Clinical Data

Evaluation of different implant configurations in a synthetic model (Freeman - IJSS 2021)

Biomechanical Stability of the Sacroiliac Joint with Differing Implant Configurations in a Synthetic Model

Freeman AL, Bechtold JE, Polly DW Jr.
Int J Spine Surg. 2021 Oct;15(5):853-861. [Epub 2021 Oct 8]
DOI: 10.14444/8117. PMID: 34625453; PMCID: PMC8651206.


Background: The sacroiliac joint (SIJ) is responsible for 15%-30% of chronic low back pain and fusion is increasingly used to alleviate chronic SIJ pain in adults. However, questions remain as to the most effective implant patterns to stabilize the joint. The objective of this biomechanical study was to evaluate how different implant spacing, configuration and quantity effect range of motion (ROM) of a synthetic foam SIJ model.

Methods: Triangular SIJ fusion implants were tested in six patterns using three implants, and two patterns with two implants (n = 5/pattern). Linear, triangular, and angled (10° or 20°) implant patterns were used with spacing of 13 or 22 mm between implants. Implants were placed through a denser polyurethane foam block (0.32 g/cm3) representing the ilium and into a less dense block representing the sacrum (0.16 g/cm3) to a depth 30 mm with a 2-mm gap between blocks. Cyclic torsion and shear testing were conducted for 10,000 cycles and ROM was recorded. Pullout testing was conducted on non-cycled (n = 10) implants and individually on all implants after construct cycling.

: ROM was significantly lower for all 22-mm implant patterns compared to the 13 mm linear pattern after cyclic loading in both torsion and shear. The use of three implants provided 60% and 86% greater stability, respectively, than two implants with spacing of 22 and 13 mm. Pullout resistance followed similar trends with the lowest forces occurring in closely spaced patterns that used two implants.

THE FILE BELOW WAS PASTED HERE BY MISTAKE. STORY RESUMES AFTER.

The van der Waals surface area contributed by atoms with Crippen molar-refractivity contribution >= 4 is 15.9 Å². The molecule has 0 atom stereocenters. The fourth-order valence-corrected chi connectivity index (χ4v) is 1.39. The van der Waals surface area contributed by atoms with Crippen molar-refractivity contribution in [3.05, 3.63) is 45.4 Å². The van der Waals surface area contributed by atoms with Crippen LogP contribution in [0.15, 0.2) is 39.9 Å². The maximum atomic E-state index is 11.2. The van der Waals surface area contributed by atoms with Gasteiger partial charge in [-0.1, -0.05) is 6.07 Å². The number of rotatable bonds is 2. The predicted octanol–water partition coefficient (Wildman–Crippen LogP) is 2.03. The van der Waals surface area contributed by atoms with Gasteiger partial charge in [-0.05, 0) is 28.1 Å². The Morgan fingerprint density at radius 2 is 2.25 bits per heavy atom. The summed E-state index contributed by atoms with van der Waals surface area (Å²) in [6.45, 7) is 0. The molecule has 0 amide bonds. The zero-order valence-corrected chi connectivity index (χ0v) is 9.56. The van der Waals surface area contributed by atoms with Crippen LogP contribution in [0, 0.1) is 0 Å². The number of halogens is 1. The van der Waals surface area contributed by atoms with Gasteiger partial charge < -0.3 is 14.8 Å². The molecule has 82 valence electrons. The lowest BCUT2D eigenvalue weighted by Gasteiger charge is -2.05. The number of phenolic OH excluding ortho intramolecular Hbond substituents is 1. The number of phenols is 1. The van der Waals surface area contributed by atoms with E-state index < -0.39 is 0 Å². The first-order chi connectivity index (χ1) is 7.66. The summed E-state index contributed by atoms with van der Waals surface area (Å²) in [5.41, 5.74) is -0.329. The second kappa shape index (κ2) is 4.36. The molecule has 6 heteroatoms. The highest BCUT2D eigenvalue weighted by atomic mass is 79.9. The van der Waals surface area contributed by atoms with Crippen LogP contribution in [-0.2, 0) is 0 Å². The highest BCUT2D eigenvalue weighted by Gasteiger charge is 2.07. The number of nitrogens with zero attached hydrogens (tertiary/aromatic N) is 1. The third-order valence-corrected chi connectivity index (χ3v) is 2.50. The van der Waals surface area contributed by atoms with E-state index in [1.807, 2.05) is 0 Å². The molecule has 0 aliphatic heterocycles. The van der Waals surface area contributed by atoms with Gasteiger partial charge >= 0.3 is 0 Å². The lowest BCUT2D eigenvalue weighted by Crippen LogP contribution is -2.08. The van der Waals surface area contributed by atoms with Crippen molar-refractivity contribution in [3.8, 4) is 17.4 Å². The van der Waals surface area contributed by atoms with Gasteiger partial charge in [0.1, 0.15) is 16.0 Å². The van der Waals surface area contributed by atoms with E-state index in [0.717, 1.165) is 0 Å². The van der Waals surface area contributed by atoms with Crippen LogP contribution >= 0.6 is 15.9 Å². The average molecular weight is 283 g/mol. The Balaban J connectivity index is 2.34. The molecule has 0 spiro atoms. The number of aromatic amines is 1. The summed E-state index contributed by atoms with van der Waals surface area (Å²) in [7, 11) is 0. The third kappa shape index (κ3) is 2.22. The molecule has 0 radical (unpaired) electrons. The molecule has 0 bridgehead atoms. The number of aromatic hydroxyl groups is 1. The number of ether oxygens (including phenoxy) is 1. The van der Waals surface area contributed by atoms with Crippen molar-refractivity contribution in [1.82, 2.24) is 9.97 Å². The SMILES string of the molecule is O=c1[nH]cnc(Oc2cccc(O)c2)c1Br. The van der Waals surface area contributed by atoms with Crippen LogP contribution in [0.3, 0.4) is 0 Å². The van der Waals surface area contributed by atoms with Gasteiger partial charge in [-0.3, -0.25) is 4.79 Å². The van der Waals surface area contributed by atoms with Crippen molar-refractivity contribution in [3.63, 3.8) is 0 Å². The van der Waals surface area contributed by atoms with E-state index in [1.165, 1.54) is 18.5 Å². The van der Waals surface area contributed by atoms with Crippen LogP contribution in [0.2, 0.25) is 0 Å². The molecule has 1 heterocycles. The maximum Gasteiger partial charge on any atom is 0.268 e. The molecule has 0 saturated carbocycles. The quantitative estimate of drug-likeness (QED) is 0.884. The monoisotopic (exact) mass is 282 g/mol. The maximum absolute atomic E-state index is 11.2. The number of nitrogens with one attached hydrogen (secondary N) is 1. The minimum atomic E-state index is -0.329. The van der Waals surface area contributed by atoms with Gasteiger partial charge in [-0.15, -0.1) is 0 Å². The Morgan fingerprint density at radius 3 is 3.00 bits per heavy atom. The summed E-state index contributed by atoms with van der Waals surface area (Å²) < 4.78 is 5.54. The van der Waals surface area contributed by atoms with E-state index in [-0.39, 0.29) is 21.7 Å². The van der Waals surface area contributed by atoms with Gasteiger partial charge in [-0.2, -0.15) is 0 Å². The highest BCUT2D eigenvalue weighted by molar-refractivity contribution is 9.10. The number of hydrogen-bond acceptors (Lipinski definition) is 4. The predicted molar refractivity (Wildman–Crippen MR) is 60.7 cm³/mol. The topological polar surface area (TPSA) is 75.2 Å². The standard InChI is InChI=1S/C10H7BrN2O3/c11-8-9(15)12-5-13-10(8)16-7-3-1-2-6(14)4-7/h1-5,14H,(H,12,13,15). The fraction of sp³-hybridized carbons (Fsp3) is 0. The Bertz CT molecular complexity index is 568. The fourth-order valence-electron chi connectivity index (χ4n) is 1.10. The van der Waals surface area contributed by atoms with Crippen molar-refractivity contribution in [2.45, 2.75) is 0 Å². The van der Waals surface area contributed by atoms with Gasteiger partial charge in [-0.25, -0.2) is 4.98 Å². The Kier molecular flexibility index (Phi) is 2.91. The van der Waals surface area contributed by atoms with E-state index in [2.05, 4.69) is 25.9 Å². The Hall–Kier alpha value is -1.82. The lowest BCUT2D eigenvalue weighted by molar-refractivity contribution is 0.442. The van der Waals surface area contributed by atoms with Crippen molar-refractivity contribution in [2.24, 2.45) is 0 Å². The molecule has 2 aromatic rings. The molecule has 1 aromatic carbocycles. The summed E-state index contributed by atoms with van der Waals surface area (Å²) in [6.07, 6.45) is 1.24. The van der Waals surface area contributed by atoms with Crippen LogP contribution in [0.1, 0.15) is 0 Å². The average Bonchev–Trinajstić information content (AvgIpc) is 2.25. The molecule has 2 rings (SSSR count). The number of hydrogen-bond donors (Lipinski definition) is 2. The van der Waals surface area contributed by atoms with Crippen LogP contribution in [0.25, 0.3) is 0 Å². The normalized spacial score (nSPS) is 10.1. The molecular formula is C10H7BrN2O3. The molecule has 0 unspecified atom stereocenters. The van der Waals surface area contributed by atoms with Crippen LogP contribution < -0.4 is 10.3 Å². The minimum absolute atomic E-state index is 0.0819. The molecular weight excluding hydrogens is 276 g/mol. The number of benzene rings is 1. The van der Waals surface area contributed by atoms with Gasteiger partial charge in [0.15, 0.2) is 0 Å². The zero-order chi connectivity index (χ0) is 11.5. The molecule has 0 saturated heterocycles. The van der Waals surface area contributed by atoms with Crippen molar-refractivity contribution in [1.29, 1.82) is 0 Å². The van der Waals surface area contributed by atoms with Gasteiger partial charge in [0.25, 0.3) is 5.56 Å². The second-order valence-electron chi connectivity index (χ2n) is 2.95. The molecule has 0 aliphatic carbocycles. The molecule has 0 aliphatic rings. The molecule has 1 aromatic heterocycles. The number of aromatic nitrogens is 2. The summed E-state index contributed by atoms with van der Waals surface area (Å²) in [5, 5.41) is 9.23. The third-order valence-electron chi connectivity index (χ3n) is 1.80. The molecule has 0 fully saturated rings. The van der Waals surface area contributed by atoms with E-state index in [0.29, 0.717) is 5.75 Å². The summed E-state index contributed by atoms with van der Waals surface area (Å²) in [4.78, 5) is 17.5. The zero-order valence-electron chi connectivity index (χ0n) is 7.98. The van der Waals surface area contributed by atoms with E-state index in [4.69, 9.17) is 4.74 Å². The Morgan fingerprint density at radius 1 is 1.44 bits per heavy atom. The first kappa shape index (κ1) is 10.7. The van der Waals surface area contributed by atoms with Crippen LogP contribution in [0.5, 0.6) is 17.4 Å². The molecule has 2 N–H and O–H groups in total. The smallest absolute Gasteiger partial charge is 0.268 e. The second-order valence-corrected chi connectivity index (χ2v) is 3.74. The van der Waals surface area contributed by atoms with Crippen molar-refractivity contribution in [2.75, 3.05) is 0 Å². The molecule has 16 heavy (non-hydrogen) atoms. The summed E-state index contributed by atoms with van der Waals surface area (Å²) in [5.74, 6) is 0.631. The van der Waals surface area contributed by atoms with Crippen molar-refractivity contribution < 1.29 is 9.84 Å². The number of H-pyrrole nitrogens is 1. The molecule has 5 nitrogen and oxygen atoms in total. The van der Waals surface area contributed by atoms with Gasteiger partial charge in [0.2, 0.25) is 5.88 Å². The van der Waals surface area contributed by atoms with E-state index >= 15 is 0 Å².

: This study demonstrated that the use of three implants and maximizing the spacing between implants might provide greater stability to the SIJ. If implants must be placed closely, then nonlinear patterns may improve construct stability.

: biomechanics; cycling; fixation; fusion; implant spacing; minimally invasive surgery; range of motion; sacroiliac joint stabilization.

Author Information

  • Freeman AL - Department of Biomedical Engineering, University of Minnesota, Minneapolis, Minnesota.
  • Bechtold JE - Department of Biomedical Engineering, University of Minnesota, Minneapolis, Minnesota; Department of Orthopaedic Surgery, University of Minnesota, Minneapolis, Minnesota; Minneapolis Medical Research Foundation and Excelen Center for Bone & Joint Research and Education, Minneapolis, Minnesota.
  • Polly DW Jr - Department of Orthopaedic Surgery, University of Minnesota, Minneapolis, Minnesota.

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